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PICTURES: Big money plans for new hotel, holiday apartments and shops in Aviemore recommended for approval


By Gavin Musgrove

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The site which has become an eyesore in the centre of Aviemore.
The site which has become an eyesore in the centre of Aviemore.

Long-awaited plans for a major development in the heart of Aviemore including a large hotel, holiday apartments and retail units are being recommended for approval despite concerns it could ‘permanently and irrevocably change’ the village’s character.

The proposal by Upland Developments Ltd will be considered tomorrow by Cairngorms National Park Authority’s (CNPA) planning committee members for the brownfield site which used to be home to the Victorian villa Laurel Bank, Scouts hut and a family funfair.

Key issues being raised by objectors – which include the village’s community council – are:

• The scale of the development;

• The provision of holiday accommodation rather than local affordable homes.

• Increase traffic congestion on Grampian Road.

• The impact on the integrity of the protected Milton Burn.

CNPA planning officers have acknowledged the development will be “individual in character” but believe it will fit in with its busy village centre location.

The proposal is for 23 two and three-bedroom self-catering holiday apartments, six shops, a three-storey 83-bedroom hotel and parking for 86 cars including an underground facility on the now vacant 0.8 hectare central site fronting onto Aviemore’s main street.

Click here for images of the proposed hotel, holiday apartments and shops

There were plans for a retail complex on the same site by village businessman Alistair Grant in the mid- 2000s but they never materialised.

Emma Bryce, CNPA planning manager, states in her report that the development will “contribute to the vitality and viability of the existing town centre”.

She continues: “It is recognised this development will be individual in character and appearance and will be in contrast to the local landscape pattern and linear streetscape, although the Grampian Road frontage of Aviemore already has a wide variety of forms of development in the vicinity.

“The most significant difference in the proposed development is from the height of buildings which are a storey or more higher than most buildings nearby, though not inconsistent with a busy town centre location.

“The height of buildings will inevitably have some impact on views across the site towards the hills west of the A9.

“The site is, however, identified for a mixed-used development opportunity within the adopted Local Development Plan, and therefore any future redevelopment on this prominent central location would be expected to result in new forms of development that would change the character of the streetscape.”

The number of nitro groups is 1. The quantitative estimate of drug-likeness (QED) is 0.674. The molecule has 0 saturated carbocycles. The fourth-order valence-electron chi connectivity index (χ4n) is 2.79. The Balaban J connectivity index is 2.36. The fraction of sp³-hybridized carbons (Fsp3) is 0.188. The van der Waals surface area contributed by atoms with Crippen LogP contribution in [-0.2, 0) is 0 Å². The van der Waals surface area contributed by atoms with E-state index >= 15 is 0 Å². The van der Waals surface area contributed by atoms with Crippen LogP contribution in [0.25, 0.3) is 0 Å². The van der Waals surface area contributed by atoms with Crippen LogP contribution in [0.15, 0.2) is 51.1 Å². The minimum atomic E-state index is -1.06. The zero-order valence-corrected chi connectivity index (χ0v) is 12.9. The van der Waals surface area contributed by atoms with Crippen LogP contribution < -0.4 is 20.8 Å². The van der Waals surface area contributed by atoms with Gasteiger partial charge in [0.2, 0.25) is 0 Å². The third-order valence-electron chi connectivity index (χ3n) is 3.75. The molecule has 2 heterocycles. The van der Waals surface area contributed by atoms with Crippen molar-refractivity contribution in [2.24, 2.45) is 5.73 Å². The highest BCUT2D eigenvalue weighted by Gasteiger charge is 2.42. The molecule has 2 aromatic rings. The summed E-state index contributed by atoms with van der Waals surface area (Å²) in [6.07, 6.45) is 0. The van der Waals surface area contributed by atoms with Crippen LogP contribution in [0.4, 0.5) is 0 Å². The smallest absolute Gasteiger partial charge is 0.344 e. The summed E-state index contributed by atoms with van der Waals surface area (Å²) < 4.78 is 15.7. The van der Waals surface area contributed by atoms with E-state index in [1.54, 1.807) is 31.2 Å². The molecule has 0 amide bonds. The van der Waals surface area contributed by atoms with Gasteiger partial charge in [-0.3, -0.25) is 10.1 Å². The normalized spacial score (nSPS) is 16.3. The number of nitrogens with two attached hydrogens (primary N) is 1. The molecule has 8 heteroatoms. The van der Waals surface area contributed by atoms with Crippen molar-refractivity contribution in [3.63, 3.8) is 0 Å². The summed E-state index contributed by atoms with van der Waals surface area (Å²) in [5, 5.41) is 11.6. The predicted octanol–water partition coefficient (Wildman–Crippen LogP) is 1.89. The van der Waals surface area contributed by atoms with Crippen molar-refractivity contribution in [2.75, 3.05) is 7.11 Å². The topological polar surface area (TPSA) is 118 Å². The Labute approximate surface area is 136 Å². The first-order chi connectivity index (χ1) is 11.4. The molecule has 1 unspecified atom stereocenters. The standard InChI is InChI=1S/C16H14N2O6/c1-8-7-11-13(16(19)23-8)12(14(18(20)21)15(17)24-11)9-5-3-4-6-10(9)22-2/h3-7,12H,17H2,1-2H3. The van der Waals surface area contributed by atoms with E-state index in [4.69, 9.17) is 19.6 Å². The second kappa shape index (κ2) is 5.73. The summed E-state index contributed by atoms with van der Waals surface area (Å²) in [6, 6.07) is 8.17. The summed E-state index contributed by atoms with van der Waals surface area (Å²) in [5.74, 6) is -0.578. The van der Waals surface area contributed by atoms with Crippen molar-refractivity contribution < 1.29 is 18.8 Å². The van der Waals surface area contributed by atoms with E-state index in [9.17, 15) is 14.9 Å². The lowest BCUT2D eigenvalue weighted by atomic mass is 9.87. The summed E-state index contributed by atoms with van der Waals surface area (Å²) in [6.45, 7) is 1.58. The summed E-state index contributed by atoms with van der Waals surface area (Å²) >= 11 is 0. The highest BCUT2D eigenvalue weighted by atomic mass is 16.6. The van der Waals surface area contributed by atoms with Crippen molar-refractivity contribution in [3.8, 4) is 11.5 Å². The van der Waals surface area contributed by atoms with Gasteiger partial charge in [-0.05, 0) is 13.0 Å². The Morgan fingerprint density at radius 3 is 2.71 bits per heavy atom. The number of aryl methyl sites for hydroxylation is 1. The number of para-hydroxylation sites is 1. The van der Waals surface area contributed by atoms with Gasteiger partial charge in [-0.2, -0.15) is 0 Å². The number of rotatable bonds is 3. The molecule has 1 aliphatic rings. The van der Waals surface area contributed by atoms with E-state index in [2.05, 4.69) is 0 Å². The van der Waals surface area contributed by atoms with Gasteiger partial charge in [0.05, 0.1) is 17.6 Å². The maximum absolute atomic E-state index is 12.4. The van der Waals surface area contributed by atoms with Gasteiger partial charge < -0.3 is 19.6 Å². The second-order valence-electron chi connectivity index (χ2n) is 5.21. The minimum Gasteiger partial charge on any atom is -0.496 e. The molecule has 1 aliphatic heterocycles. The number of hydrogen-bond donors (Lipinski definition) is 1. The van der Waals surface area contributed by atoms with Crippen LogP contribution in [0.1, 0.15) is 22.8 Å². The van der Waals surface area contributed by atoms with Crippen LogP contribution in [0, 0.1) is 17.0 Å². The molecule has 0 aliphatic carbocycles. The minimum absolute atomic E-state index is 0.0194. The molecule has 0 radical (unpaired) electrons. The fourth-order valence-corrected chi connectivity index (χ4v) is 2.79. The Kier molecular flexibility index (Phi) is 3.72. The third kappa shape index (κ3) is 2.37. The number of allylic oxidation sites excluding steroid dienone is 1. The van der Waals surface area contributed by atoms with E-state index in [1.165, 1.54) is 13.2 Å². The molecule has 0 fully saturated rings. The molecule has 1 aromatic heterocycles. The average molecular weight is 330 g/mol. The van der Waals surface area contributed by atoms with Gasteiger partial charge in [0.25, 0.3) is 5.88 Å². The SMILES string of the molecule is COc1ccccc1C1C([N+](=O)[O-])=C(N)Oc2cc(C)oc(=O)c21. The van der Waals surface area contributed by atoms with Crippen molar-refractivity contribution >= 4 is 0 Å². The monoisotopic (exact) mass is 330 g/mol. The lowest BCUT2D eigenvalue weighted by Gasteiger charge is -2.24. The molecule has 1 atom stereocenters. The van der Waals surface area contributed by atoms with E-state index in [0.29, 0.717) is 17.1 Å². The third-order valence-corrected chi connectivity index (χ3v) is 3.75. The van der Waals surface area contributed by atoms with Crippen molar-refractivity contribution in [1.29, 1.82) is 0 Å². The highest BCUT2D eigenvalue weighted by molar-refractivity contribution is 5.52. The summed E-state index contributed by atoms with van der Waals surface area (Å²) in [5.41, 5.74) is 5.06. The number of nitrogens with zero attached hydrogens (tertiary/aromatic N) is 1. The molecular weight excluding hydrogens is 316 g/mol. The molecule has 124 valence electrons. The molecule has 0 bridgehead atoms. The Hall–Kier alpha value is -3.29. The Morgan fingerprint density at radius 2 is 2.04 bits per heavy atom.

Ms Bryce said that the design ethos is to create a focal point in Aviemore.

She states: “The development will introduce uses that are intended to attract people – tourist accommodation, restaurants, cafés and shops – and includes a public amenity space fronting Grampian Road.

A sign showing off a now revised plan for the development.
A sign showing off a now revised plan for the development.

“It is envisaged that this will evolve into a ‘people gathering point’ which in turn will create a formal hub within the centre of the village.”

But Aviemore Community Council has changed its stance and is now opposing the application as they have seen “little evidence” their previous concerns have been address by the company.

Chairman Peter Long states: “This is a large-scale development which could permanently and irrevocably change the character of the village centre.

“The proposals seem to be focused solely on providing facilities for visitors.

“There is nothing here for local people – it should be noted that there are already several vacant shop premises in the village and that many existing local businesses are already struggling to attract staff, due in part to the local housing crisis. Such a development can only exacerbate these issues.”

Highland Council’s transport planning team has maintained several concerns and said the full vehicular impact has not been properly assessed.

They claim the development will “create an unpleasant environment for pedestrians and cyclists and will discourage active travel”.

Badenoch and Strathspey Conservation Group points out Milton Burn is used by otters, lamprey, salmonids and supports breeding amphibians.

Otters are know to use the Milton Burn. Picture: Zoe Gray.
Otters are know to use the Milton Burn. Picture: Zoe Gray.

Chairman Gus Jones said: “The built footprint of the development site is too close to the important water course of the Milton Burn which supports significant biodiversity.

“We consider there should be a substantially larger separation between the burn and built development.”

Some 18 letters of objections have been submitted with some based on circular correspondence calling on the “central apartments to be reserved for those who live and work here”.

On this issue, Ms Bryce states other housing sites allocated in the LDP “will ensure appropriate housing, including affordable housing, will be delivered which meets local community needs”.

A 20-minute site visit will be carried out by planning committee members ahead of the meeting.

The full planning paper can be read here including objections


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